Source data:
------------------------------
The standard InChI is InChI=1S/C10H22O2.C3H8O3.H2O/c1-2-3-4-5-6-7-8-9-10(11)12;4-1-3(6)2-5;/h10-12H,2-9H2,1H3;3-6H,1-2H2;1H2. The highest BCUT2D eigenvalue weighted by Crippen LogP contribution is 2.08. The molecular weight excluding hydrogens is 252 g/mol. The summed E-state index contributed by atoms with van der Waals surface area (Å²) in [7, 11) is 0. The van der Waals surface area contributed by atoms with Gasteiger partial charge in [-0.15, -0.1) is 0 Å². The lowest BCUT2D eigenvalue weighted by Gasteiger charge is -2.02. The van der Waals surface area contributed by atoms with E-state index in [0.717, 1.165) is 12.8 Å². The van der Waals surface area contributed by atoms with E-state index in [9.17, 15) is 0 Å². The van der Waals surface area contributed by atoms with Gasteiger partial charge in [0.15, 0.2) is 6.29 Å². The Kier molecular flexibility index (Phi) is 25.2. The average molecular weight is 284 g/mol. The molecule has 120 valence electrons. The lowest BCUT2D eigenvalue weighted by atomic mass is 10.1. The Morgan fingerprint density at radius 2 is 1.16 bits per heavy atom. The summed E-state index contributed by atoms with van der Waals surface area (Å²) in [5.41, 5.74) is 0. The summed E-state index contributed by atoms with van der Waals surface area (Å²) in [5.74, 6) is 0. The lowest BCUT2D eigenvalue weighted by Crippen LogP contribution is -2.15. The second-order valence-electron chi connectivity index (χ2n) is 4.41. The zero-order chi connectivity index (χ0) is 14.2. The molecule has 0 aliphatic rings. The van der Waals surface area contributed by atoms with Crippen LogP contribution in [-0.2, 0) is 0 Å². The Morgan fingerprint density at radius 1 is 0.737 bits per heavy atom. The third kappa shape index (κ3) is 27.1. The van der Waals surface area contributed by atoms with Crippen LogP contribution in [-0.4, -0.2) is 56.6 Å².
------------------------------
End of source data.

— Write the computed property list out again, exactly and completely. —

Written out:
The standard InChI is InChI=1S/C10H22O2.C3H8O3.H2O/c1-2-3-4-5-6-7-8-9-10(11)12;4-1-3(6)2-5;/h10-12H,2-9H2,1H3;3-6H,1-2H2;1H2. The highest BCUT2D eigenvalue weighted by Crippen LogP contribution is 2.08. The molecular weight excluding hydrogens is 252 g/mol. The summed E-state index contributed by atoms with van der Waals surface area (Å²) in [7, 11) is 0. The van der Waals surface area contributed by atoms with Gasteiger partial charge in [-0.15, -0.1) is 0 Å². The lowest BCUT2D eigenvalue weighted by Gasteiger charge is -2.02. The van der Waals surface area contributed by atoms with E-state index in [0.717, 1.165) is 12.8 Å². The van der Waals surface area contributed by atoms with E-state index in [9.17, 15) is 0 Å². The van der Waals surface area contributed by atoms with Gasteiger partial charge in [0.15, 0.2) is 6.29 Å². The Kier molecular flexibility index (Phi) is 25.2. The average molecular weight is 284 g/mol. The molecule has 120 valence electrons. The lowest BCUT2D eigenvalue weighted by atomic mass is 10.1. The Morgan fingerprint density at radius 2 is 1.16 bits per heavy atom. The summed E-state index contributed by atoms with van der Waals surface area (Å²) in [5.41, 5.74) is 0. The summed E-state index contributed by atoms with van der Waals surface area (Å²) in [5.74, 6) is 0. The lowest BCUT2D eigenvalue weighted by Crippen LogP contribution is -2.15. The second-order valence-electron chi connectivity index (χ2n) is 4.41. The zero-order chi connectivity index (χ0) is 14.2. The molecule has 0 aliphatic rings. The van der Waals surface area contributed by atoms with Crippen LogP contribution in [-0.2, 0) is 0 Å². The Morgan fingerprint density at radius 1 is 0.737 bits per heavy atom. The third kappa shape index (κ3) is 27.1. The van der Waals surface area contributed by atoms with Crippen LogP contribution in [-0.4, -0.2) is 56.6 Å².